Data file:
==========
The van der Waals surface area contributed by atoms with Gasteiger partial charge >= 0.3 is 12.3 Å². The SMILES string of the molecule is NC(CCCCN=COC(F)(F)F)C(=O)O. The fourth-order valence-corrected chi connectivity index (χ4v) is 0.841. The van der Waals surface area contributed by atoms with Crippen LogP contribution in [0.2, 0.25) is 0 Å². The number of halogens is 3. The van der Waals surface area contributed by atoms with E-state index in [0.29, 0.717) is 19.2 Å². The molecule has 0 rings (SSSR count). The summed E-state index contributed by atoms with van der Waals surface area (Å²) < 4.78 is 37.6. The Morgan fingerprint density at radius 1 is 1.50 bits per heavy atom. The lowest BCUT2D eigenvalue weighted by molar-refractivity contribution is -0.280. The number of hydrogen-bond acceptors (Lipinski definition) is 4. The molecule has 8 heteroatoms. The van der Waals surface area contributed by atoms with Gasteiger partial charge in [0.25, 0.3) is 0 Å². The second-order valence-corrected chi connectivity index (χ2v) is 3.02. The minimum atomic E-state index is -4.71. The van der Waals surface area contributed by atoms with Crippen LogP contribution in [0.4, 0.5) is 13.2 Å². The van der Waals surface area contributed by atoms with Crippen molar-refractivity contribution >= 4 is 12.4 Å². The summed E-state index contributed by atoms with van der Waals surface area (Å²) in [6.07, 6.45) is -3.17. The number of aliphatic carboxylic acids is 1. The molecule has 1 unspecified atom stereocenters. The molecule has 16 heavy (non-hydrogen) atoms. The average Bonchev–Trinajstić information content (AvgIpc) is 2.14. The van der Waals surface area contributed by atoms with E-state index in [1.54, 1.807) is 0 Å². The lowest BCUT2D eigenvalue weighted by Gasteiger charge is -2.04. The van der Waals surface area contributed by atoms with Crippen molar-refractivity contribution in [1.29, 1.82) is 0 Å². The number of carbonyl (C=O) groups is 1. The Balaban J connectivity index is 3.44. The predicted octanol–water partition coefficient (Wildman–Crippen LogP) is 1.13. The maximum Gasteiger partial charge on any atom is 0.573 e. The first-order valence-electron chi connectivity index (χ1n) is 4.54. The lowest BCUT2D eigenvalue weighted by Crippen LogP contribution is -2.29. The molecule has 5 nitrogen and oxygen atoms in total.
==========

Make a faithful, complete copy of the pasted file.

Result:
The van der Waals surface area contributed by atoms with Gasteiger partial charge >= 0.3 is 12.3 Å². The SMILES string of the molecule is NC(CCCCN=COC(F)(F)F)C(=O)O. The fourth-order valence-corrected chi connectivity index (χ4v) is 0.841. The van der Waals surface area contributed by atoms with Crippen LogP contribution in [0.2, 0.25) is 0 Å². The number of halogens is 3. The van der Waals surface area contributed by atoms with E-state index in [0.29, 0.717) is 19.2 Å². The molecule has 0 rings (SSSR count). The summed E-state index contributed by atoms with van der Waals surface area (Å²) < 4.78 is 37.6. The Morgan fingerprint density at radius 1 is 1.50 bits per heavy atom. The lowest BCUT2D eigenvalue weighted by molar-refractivity contribution is -0.280. The number of hydrogen-bond acceptors (Lipinski definition) is 4. The molecule has 8 heteroatoms. The van der Waals surface area contributed by atoms with Gasteiger partial charge in [0.25, 0.3) is 0 Å². The second-order valence-corrected chi connectivity index (χ2v) is 3.02. The minimum atomic E-state index is -4.71. The van der Waals surface area contributed by atoms with Crippen LogP contribution in [0.4, 0.5) is 13.2 Å². The van der Waals surface area contributed by atoms with Crippen molar-refractivity contribution >= 4 is 12.4 Å². The summed E-state index contributed by atoms with van der Waals surface area (Å²) in [6.07, 6.45) is -3.17. The number of aliphatic carboxylic acids is 1. The molecule has 1 unspecified atom stereocenters. The molecule has 16 heavy (non-hydrogen) atoms. The average Bonchev–Trinajstić information content (AvgIpc) is 2.14. The van der Waals surface area contributed by atoms with E-state index in [1.54, 1.807) is 0 Å². The lowest BCUT2D eigenvalue weighted by Gasteiger charge is -2.04. The van der Waals surface area contributed by atoms with Crippen molar-refractivity contribution in [1.29, 1.82) is 0 Å². The number of carbonyl (C=O) groups is 1. The Balaban J connectivity index is 3.44. The predicted octanol–water partition coefficient (Wildman–Crippen LogP) is 1.13. The maximum Gasteiger partial charge on any atom is 0.573 e. The first-order valence-electron chi connectivity index (χ1n) is 4.54. The lowest BCUT2D eigenvalue weighted by Crippen LogP contribution is -2.29. The molecule has 5 nitrogen and oxygen atoms in total.